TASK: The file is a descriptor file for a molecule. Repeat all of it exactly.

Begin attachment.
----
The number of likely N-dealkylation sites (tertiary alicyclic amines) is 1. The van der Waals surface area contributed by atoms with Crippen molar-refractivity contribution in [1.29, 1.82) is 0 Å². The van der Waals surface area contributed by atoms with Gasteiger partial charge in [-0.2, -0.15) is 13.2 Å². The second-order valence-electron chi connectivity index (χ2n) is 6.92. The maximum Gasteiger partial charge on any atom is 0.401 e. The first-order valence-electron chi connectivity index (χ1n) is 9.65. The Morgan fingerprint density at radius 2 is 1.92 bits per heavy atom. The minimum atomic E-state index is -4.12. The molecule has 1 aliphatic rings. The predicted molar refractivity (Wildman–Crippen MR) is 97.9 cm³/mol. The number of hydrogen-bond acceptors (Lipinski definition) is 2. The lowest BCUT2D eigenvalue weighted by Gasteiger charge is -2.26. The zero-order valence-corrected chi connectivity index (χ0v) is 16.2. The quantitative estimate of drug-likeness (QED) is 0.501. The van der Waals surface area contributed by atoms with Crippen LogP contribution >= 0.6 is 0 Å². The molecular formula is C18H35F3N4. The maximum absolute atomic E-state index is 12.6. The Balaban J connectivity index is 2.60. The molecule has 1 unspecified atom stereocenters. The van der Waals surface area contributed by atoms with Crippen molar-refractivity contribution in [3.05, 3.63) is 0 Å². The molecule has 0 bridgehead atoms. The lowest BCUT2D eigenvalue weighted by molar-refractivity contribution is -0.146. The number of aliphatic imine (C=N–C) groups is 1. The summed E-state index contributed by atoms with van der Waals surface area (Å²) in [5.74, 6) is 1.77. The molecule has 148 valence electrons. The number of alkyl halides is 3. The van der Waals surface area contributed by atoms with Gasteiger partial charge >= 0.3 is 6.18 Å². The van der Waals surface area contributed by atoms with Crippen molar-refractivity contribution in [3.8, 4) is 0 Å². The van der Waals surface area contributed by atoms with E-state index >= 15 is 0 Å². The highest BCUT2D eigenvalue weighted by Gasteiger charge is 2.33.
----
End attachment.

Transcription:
The number of likely N-dealkylation sites (tertiary alicyclic amines) is 1. The van der Waals surface area contributed by atoms with Crippen molar-refractivity contribution in [1.29, 1.82) is 0 Å². The van der Waals surface area contributed by atoms with Gasteiger partial charge in [-0.2, -0.15) is 13.2 Å². The second-order valence-electron chi connectivity index (χ2n) is 6.92. The maximum Gasteiger partial charge on any atom is 0.401 e. The first-order valence-electron chi connectivity index (χ1n) is 9.65. The Morgan fingerprint density at radius 2 is 1.92 bits per heavy atom. The minimum atomic E-state index is -4.12. The molecule has 1 aliphatic rings. The predicted molar refractivity (Wildman–Crippen MR) is 97.9 cm³/mol. The number of hydrogen-bond acceptors (Lipinski definition) is 2. The lowest BCUT2D eigenvalue weighted by Gasteiger charge is -2.26. The zero-order valence-corrected chi connectivity index (χ0v) is 16.2. The quantitative estimate of drug-likeness (QED) is 0.501. The van der Waals surface area contributed by atoms with Crippen LogP contribution >= 0.6 is 0 Å². The molecular formula is C18H35F3N4. The maximum absolute atomic E-state index is 12.6. The Balaban J connectivity index is 2.60. The molecule has 1 unspecified atom stereocenters. The van der Waals surface area contributed by atoms with Crippen molar-refractivity contribution in [3.05, 3.63) is 0 Å². The molecule has 0 bridgehead atoms. The lowest BCUT2D eigenvalue weighted by molar-refractivity contribution is -0.146. The number of aliphatic imine (C=N–C) groups is 1. The summed E-state index contributed by atoms with van der Waals surface area (Å²) in [5.74, 6) is 1.77. The molecule has 148 valence electrons. The number of alkyl halides is 3. The van der Waals surface area contributed by atoms with Gasteiger partial charge >= 0.3 is 6.18 Å². The van der Waals surface area contributed by atoms with Crippen molar-refractivity contribution in [3.8, 4) is 0 Å². The van der Waals surface area contributed by atoms with E-state index >= 15 is 0 Å². The highest BCUT2D eigenvalue weighted by Gasteiger charge is 2.33.